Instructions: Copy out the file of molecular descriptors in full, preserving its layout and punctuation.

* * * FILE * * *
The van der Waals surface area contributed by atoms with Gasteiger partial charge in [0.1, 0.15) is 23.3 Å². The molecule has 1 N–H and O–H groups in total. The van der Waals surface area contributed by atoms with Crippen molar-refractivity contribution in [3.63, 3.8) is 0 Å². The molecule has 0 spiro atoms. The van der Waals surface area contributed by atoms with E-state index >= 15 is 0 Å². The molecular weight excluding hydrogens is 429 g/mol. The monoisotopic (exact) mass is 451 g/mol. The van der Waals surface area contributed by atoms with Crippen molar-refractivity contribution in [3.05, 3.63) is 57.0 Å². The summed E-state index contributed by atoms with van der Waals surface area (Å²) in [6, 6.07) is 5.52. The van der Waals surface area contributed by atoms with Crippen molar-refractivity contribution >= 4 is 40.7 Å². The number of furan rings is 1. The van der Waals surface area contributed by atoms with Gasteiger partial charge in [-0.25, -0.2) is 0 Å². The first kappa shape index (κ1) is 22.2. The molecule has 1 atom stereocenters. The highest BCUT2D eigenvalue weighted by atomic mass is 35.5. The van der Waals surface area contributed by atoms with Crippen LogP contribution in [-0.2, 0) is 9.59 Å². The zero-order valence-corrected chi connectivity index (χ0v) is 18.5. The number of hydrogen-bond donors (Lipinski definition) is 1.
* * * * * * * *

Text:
The van der Waals surface area contributed by atoms with Gasteiger partial charge in [0.1, 0.15) is 23.3 Å². The molecule has 1 N–H and O–H groups in total. The van der Waals surface area contributed by atoms with Crippen molar-refractivity contribution in [3.63, 3.8) is 0 Å². The molecule has 0 spiro atoms. The van der Waals surface area contributed by atoms with E-state index >= 15 is 0 Å². The molecular weight excluding hydrogens is 429 g/mol. The monoisotopic (exact) mass is 451 g/mol. The van der Waals surface area contributed by atoms with Crippen molar-refractivity contribution in [3.05, 3.63) is 57.0 Å². The summed E-state index contributed by atoms with van der Waals surface area (Å²) in [6, 6.07) is 5.52. The van der Waals surface area contributed by atoms with Crippen molar-refractivity contribution >= 4 is 40.7 Å². The number of furan rings is 1. The van der Waals surface area contributed by atoms with Gasteiger partial charge in [-0.25, -0.2) is 0 Å². The first kappa shape index (κ1) is 22.2. The molecule has 1 atom stereocenters. The highest BCUT2D eigenvalue weighted by atomic mass is 35.5. The van der Waals surface area contributed by atoms with Crippen LogP contribution in [-0.2, 0) is 9.59 Å². The zero-order valence-corrected chi connectivity index (χ0v) is 18.5. The number of hydrogen-bond donors (Lipinski definition) is 1.